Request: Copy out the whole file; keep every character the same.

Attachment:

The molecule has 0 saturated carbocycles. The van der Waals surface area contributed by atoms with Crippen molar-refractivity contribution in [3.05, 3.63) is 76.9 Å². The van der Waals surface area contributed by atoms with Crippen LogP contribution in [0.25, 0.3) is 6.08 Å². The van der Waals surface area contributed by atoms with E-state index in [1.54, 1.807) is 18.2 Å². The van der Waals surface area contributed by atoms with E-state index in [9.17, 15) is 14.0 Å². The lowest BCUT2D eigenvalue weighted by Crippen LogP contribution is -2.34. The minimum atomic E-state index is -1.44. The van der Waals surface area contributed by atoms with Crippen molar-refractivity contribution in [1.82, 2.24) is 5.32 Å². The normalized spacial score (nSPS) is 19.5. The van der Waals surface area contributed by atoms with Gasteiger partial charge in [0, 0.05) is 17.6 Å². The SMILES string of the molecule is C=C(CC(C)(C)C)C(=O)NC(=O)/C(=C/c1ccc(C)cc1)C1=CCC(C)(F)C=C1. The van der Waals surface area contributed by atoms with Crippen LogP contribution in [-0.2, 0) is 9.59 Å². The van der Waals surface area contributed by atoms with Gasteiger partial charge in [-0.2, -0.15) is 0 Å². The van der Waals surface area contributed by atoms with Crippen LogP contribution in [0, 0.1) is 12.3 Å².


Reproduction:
The molecule has 0 saturated carbocycles. The van der Waals surface area contributed by atoms with Crippen molar-refractivity contribution in [3.05, 3.63) is 76.9 Å². The van der Waals surface area contributed by atoms with Crippen LogP contribution in [0.25, 0.3) is 6.08 Å². The van der Waals surface area contributed by atoms with E-state index in [1.54, 1.807) is 18.2 Å². The van der Waals surface area contributed by atoms with E-state index in [9.17, 15) is 14.0 Å². The lowest BCUT2D eigenvalue weighted by Crippen LogP contribution is -2.34. The minimum atomic E-state index is -1.44. The van der Waals surface area contributed by atoms with Crippen molar-refractivity contribution in [1.82, 2.24) is 5.32 Å². The normalized spacial score (nSPS) is 19.5. The van der Waals surface area contributed by atoms with Gasteiger partial charge in [0, 0.05) is 17.6 Å². The SMILES string of the molecule is C=C(CC(C)(C)C)C(=O)NC(=O)/C(=C/c1ccc(C)cc1)C1=CCC(C)(F)C=C1. The van der Waals surface area contributed by atoms with Crippen LogP contribution in [-0.2, 0) is 9.59 Å². The van der Waals surface area contributed by atoms with Gasteiger partial charge in [-0.2, -0.15) is 0 Å². The van der Waals surface area contributed by atoms with Crippen LogP contribution in [0, 0.1) is 12.3 Å².